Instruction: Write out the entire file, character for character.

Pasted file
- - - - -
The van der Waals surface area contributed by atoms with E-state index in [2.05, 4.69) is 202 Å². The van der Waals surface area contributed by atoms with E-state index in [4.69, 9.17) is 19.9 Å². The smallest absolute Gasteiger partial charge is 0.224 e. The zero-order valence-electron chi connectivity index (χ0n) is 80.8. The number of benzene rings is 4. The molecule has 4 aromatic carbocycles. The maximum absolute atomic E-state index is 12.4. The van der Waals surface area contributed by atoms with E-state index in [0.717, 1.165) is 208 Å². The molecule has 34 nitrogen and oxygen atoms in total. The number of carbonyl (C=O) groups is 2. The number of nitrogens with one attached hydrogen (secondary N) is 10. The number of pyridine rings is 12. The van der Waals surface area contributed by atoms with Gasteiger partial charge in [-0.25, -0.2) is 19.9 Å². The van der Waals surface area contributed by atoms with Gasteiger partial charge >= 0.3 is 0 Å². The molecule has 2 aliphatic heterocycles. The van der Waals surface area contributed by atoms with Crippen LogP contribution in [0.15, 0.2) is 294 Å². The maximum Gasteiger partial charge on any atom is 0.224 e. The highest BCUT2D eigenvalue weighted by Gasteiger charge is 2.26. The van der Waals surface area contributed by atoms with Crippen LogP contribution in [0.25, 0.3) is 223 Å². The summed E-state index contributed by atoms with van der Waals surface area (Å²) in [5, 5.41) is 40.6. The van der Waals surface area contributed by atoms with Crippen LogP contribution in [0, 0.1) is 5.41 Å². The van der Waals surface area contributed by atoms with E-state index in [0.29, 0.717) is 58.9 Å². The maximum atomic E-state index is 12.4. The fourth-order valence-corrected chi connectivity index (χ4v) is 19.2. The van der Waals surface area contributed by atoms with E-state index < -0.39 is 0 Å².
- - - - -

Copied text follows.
The van der Waals surface area contributed by atoms with E-state index in [2.05, 4.69) is 202 Å². The van der Waals surface area contributed by atoms with E-state index in [4.69, 9.17) is 19.9 Å². The smallest absolute Gasteiger partial charge is 0.224 e. The zero-order valence-electron chi connectivity index (χ0n) is 80.8. The number of benzene rings is 4. The molecule has 4 aromatic carbocycles. The maximum absolute atomic E-state index is 12.4. The van der Waals surface area contributed by atoms with E-state index in [0.717, 1.165) is 208 Å². The molecule has 34 nitrogen and oxygen atoms in total. The number of carbonyl (C=O) groups is 2. The number of nitrogens with one attached hydrogen (secondary N) is 10. The number of pyridine rings is 12. The van der Waals surface area contributed by atoms with Gasteiger partial charge in [-0.25, -0.2) is 19.9 Å². The van der Waals surface area contributed by atoms with Gasteiger partial charge >= 0.3 is 0 Å². The molecule has 2 aliphatic heterocycles. The van der Waals surface area contributed by atoms with Crippen LogP contribution in [0.15, 0.2) is 294 Å². The maximum Gasteiger partial charge on any atom is 0.224 e. The highest BCUT2D eigenvalue weighted by Gasteiger charge is 2.26. The van der Waals surface area contributed by atoms with Crippen LogP contribution in [0.25, 0.3) is 223 Å². The summed E-state index contributed by atoms with van der Waals surface area (Å²) in [5, 5.41) is 40.6. The van der Waals surface area contributed by atoms with Crippen LogP contribution in [0, 0.1) is 5.41 Å². The van der Waals surface area contributed by atoms with E-state index in [0.29, 0.717) is 58.9 Å². The maximum atomic E-state index is 12.4. The fourth-order valence-corrected chi connectivity index (χ4v) is 19.2. The van der Waals surface area contributed by atoms with E-state index < -0.39 is 0 Å².